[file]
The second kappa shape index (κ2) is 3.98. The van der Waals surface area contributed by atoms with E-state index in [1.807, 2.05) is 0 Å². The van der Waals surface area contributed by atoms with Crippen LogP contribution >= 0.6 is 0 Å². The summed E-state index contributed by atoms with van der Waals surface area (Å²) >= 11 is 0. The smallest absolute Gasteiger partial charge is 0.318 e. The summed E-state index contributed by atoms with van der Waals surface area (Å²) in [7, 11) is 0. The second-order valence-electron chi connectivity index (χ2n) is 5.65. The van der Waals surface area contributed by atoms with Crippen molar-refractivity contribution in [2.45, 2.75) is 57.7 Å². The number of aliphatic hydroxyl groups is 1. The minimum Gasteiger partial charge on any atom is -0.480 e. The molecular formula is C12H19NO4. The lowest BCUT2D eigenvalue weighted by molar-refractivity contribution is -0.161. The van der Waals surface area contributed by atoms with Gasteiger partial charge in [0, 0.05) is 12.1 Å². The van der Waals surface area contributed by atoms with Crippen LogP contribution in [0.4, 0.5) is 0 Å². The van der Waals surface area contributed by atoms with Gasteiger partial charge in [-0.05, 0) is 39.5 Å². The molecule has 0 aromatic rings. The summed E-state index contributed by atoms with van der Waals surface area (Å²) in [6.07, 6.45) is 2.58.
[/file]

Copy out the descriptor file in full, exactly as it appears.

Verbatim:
The second kappa shape index (κ2) is 3.98. The van der Waals surface area contributed by atoms with E-state index in [1.807, 2.05) is 0 Å². The van der Waals surface area contributed by atoms with Crippen LogP contribution >= 0.6 is 0 Å². The summed E-state index contributed by atoms with van der Waals surface area (Å²) >= 11 is 0. The smallest absolute Gasteiger partial charge is 0.318 e. The summed E-state index contributed by atoms with van der Waals surface area (Å²) in [7, 11) is 0. The second-order valence-electron chi connectivity index (χ2n) is 5.65. The van der Waals surface area contributed by atoms with Crippen molar-refractivity contribution in [2.45, 2.75) is 57.7 Å². The number of aliphatic hydroxyl groups is 1. The minimum Gasteiger partial charge on any atom is -0.480 e. The molecular formula is C12H19NO4. The lowest BCUT2D eigenvalue weighted by molar-refractivity contribution is -0.161. The van der Waals surface area contributed by atoms with Gasteiger partial charge in [0, 0.05) is 12.1 Å². The van der Waals surface area contributed by atoms with Crippen LogP contribution in [0.4, 0.5) is 0 Å². The van der Waals surface area contributed by atoms with Gasteiger partial charge in [-0.05, 0) is 39.5 Å². The molecule has 0 aromatic rings. The summed E-state index contributed by atoms with van der Waals surface area (Å²) in [6.07, 6.45) is 2.58.